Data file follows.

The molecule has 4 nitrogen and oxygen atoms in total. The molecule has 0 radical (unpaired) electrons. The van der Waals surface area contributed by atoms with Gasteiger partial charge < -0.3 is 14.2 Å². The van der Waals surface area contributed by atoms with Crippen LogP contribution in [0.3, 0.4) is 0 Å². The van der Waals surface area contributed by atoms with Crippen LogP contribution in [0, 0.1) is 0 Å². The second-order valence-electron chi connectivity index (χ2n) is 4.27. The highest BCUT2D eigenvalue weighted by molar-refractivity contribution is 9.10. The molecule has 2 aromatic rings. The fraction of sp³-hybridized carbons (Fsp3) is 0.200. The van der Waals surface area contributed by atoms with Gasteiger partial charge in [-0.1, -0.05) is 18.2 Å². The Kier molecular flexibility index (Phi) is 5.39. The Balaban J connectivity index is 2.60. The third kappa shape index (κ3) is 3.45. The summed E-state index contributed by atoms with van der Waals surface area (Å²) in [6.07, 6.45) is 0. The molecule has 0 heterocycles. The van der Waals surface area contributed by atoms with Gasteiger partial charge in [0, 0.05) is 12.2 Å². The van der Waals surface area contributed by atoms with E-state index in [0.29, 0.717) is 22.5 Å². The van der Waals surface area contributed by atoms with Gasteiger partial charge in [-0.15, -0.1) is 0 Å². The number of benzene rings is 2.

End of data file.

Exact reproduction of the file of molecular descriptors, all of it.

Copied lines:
The molecule has 4 nitrogen and oxygen atoms in total. The molecule has 0 radical (unpaired) electrons. The van der Waals surface area contributed by atoms with Gasteiger partial charge < -0.3 is 14.2 Å². The van der Waals surface area contributed by atoms with Crippen LogP contribution in [0.3, 0.4) is 0 Å². The van der Waals surface area contributed by atoms with Crippen LogP contribution in [0, 0.1) is 0 Å². The second-order valence-electron chi connectivity index (χ2n) is 4.27. The highest BCUT2D eigenvalue weighted by molar-refractivity contribution is 9.10. The molecule has 2 aromatic rings. The fraction of sp³-hybridized carbons (Fsp3) is 0.200. The van der Waals surface area contributed by atoms with Gasteiger partial charge in [-0.1, -0.05) is 18.2 Å². The Kier molecular flexibility index (Phi) is 5.39. The Balaban J connectivity index is 2.60. The third kappa shape index (κ3) is 3.45. The summed E-state index contributed by atoms with van der Waals surface area (Å²) in [6.07, 6.45) is 0. The molecule has 0 heterocycles. The van der Waals surface area contributed by atoms with Gasteiger partial charge in [0, 0.05) is 12.2 Å². The van der Waals surface area contributed by atoms with E-state index in [0.29, 0.717) is 22.5 Å². The van der Waals surface area contributed by atoms with Gasteiger partial charge in [-0.15, -0.1) is 0 Å². The number of benzene rings is 2.